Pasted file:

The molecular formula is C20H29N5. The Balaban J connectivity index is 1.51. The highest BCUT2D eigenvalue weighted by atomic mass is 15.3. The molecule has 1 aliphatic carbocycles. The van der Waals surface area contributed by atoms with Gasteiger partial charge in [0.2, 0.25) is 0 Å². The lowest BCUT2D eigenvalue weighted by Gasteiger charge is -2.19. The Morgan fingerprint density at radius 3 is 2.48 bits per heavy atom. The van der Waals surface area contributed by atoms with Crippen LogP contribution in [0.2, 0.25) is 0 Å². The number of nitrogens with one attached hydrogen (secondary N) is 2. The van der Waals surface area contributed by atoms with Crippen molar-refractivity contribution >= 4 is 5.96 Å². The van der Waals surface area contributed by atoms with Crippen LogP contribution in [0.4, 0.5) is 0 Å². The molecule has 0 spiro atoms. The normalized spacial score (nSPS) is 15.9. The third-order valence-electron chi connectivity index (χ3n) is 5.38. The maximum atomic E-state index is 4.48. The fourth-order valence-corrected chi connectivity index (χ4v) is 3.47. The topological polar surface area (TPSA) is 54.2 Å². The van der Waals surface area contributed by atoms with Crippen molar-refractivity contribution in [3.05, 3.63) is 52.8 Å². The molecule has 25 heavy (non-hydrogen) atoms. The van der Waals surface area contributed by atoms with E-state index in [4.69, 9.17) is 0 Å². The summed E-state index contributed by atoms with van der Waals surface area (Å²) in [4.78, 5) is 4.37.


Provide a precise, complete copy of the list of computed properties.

The molecular formula is C20H29N5. The Balaban J connectivity index is 1.51. The highest BCUT2D eigenvalue weighted by atomic mass is 15.3. The molecule has 1 aliphatic carbocycles. The van der Waals surface area contributed by atoms with Gasteiger partial charge in [0.2, 0.25) is 0 Å². The lowest BCUT2D eigenvalue weighted by Gasteiger charge is -2.19. The Morgan fingerprint density at radius 3 is 2.48 bits per heavy atom. The van der Waals surface area contributed by atoms with Crippen LogP contribution in [0.2, 0.25) is 0 Å². The number of nitrogens with one attached hydrogen (secondary N) is 2. The van der Waals surface area contributed by atoms with Crippen molar-refractivity contribution >= 4 is 5.96 Å². The van der Waals surface area contributed by atoms with Crippen LogP contribution in [0.4, 0.5) is 0 Å². The molecule has 0 spiro atoms. The normalized spacial score (nSPS) is 15.9. The third-order valence-electron chi connectivity index (χ3n) is 5.38. The maximum atomic E-state index is 4.48. The fourth-order valence-corrected chi connectivity index (χ4v) is 3.47. The topological polar surface area (TPSA) is 54.2 Å². The van der Waals surface area contributed by atoms with Crippen molar-refractivity contribution in [3.05, 3.63) is 52.8 Å². The molecule has 25 heavy (non-hydrogen) atoms. The van der Waals surface area contributed by atoms with E-state index in [4.69, 9.17) is 0 Å². The summed E-state index contributed by atoms with van der Waals surface area (Å²) in [4.78, 5) is 4.37.